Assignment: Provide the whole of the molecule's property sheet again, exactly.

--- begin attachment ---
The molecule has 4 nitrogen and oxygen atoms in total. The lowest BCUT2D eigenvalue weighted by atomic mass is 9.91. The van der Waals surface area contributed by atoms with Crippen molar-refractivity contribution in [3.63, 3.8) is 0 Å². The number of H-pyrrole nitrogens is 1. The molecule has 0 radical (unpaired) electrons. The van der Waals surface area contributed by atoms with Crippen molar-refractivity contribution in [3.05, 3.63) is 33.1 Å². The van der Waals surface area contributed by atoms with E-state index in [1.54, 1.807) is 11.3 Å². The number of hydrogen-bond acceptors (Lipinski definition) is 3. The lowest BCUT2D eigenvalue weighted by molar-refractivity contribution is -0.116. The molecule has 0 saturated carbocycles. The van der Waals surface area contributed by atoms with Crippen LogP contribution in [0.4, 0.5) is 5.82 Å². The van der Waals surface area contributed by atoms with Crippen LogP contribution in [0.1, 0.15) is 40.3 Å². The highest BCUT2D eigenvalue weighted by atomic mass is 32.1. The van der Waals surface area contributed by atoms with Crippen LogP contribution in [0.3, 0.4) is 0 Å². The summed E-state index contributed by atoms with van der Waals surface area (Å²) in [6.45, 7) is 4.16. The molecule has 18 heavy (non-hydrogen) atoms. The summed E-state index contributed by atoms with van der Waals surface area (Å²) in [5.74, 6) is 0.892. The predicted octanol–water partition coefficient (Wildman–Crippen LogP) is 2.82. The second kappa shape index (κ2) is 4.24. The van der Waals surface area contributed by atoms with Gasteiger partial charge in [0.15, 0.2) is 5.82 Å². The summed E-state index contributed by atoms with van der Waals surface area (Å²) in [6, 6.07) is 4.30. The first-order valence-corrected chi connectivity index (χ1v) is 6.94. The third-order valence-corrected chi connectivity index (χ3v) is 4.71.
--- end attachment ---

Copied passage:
The molecule has 4 nitrogen and oxygen atoms in total. The lowest BCUT2D eigenvalue weighted by atomic mass is 9.91. The van der Waals surface area contributed by atoms with Crippen molar-refractivity contribution in [3.63, 3.8) is 0 Å². The number of H-pyrrole nitrogens is 1. The molecule has 0 radical (unpaired) electrons. The van der Waals surface area contributed by atoms with Crippen molar-refractivity contribution in [3.05, 3.63) is 33.1 Å². The van der Waals surface area contributed by atoms with E-state index in [1.54, 1.807) is 11.3 Å². The number of hydrogen-bond acceptors (Lipinski definition) is 3. The lowest BCUT2D eigenvalue weighted by molar-refractivity contribution is -0.116. The molecule has 0 saturated carbocycles. The van der Waals surface area contributed by atoms with Crippen LogP contribution in [0.4, 0.5) is 5.82 Å². The van der Waals surface area contributed by atoms with Crippen LogP contribution in [0.1, 0.15) is 40.3 Å². The highest BCUT2D eigenvalue weighted by atomic mass is 32.1. The van der Waals surface area contributed by atoms with Crippen LogP contribution in [0.3, 0.4) is 0 Å². The summed E-state index contributed by atoms with van der Waals surface area (Å²) in [6.45, 7) is 4.16. The molecule has 18 heavy (non-hydrogen) atoms. The summed E-state index contributed by atoms with van der Waals surface area (Å²) in [5.74, 6) is 0.892. The predicted octanol–water partition coefficient (Wildman–Crippen LogP) is 2.82. The second kappa shape index (κ2) is 4.24. The van der Waals surface area contributed by atoms with Gasteiger partial charge in [0.15, 0.2) is 5.82 Å². The summed E-state index contributed by atoms with van der Waals surface area (Å²) in [6, 6.07) is 4.30. The first-order valence-corrected chi connectivity index (χ1v) is 6.94. The third-order valence-corrected chi connectivity index (χ3v) is 4.71.